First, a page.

Now, the HRC is expanding its efforts to increase a more global reach, which wouldn’t be possible without the generosity of major philanthropic foundations. “I am proud to support HRC’s new initiative to protect LGBT rights globally,” remarked hedge fund manager and philanthropist Dan Loeb. Paul Singer concurs, explaining how “Every day around the world, LGBT individuals face arrest, imprisonment, torture and even execution just for being who they are…As an organization that has been at the forefront of the equality movement for over three decades, the Human Rights Campaign is uniquely positioned to work in tandem with NGOs to empower LGBT and human rights advocates abroad to help stop these abuses,” of his reasons for supporting such an important human rights initiative.

No strangers to philanthropic work, Dan Loeb and Paul Singer are aware of the great impact their grants will have in advancing global LGBT rights. Reportedly, each of them have been long-time advocates for human rights, which makes their collaboration and donation to the HRC all the more powerful.

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Resources

How to Make a Call to Action

call to action
IMG: via Shutterstock

Every nonprofit organization should have a call to action. That is, they have a place where they tell people what they want them to do. It’s an objective to complete, and provides users with focus, a measurable goal, and direction.

To create an effective call to action, there must first be a groundwork set up. A specific must be identified and the organization must offer up a solution. There should be a benefit involved for those that choose to join with the organization. What will they get out of it? If an organization has the resources, it might offer small incentives, such as a bumper sticker or a button with donations.

Giving users options for a few distinct actions will also provide direction. It’s a good idea for organizations to provide some starting points to guide the user around the site or cause. Common actions might include donating money, becoming a member of the organization, or volunteering for an event.

Calls to action should use active, strong verbs that clearly communicate what the organization wants users to do. Examples include donate, purchase, volunteer, join, fight, or register. These words should create a sense of urgency—this is a problem that needs to be addressed now! To accomplish this further, calls to action often have deadlines for goals.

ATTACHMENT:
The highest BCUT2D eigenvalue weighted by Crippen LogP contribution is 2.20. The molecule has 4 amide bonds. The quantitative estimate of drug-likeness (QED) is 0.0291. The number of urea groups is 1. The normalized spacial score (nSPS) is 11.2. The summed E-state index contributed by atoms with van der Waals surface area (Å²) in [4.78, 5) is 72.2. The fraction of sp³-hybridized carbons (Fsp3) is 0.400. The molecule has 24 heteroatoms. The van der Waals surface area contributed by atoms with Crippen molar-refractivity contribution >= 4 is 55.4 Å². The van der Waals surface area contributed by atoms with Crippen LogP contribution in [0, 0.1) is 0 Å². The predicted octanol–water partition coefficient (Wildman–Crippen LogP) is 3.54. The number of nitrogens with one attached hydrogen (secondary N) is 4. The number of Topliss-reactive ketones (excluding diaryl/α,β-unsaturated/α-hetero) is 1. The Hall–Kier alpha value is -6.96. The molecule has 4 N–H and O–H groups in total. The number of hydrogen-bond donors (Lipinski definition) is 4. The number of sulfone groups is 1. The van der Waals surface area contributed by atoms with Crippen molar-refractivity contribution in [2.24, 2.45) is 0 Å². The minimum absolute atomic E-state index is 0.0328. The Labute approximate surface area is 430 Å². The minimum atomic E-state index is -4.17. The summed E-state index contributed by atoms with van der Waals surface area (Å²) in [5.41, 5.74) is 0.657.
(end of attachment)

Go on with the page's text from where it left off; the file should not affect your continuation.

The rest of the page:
Website users should be able to see calls to action easily. It should be central on the page, not hidden at the bottom or off to the side. Utilizing “white space,” or blank space around the call to action can make it stand out more and keeps it from being lost in a busy page. Font size and color can also be used for emphasis.

Perhaps the most important part of a call to action is that it’s not just found on one page. It is on every page. For example, the Human Rights Campaign includes a basic banner at the top of every page on their website. The banner includes their logo, their mission (“Working for Lesbian, Gay, Bisexual and Transgender Equal Rights”), and buttons to become a member, receive a newsletter, and get involved via social media.

Another great example of an effective call to action can be found on the NYCHA PlanNYCHA website.  It was created by NYCHA leadership, including the NYCHA board, in order to get a very specific message out to the public. The site is dedicated to the cause of helping to preserve public housing, and no where is that message more clear than in John Rhea, NYCHA’s CEO’s, message.

“Together we have accomplished so much to enhance our communities and support NYCHA’s families. Our progress is significant, but our work is ongoing. As we move forward we will need the unwavering and broad-based support of multiple stakeholders to ensure that the transformative vision outlined in Plan NYCHA is realized,” John Rhea writes. “Join us as we embark on this collaborative journey toward a stronger, more efficient and customer-focused New York City Housing Authority.”

A clear, detailed, and driven message provided as part of a collaborative framework.  Other organizations could well take advantage of this example.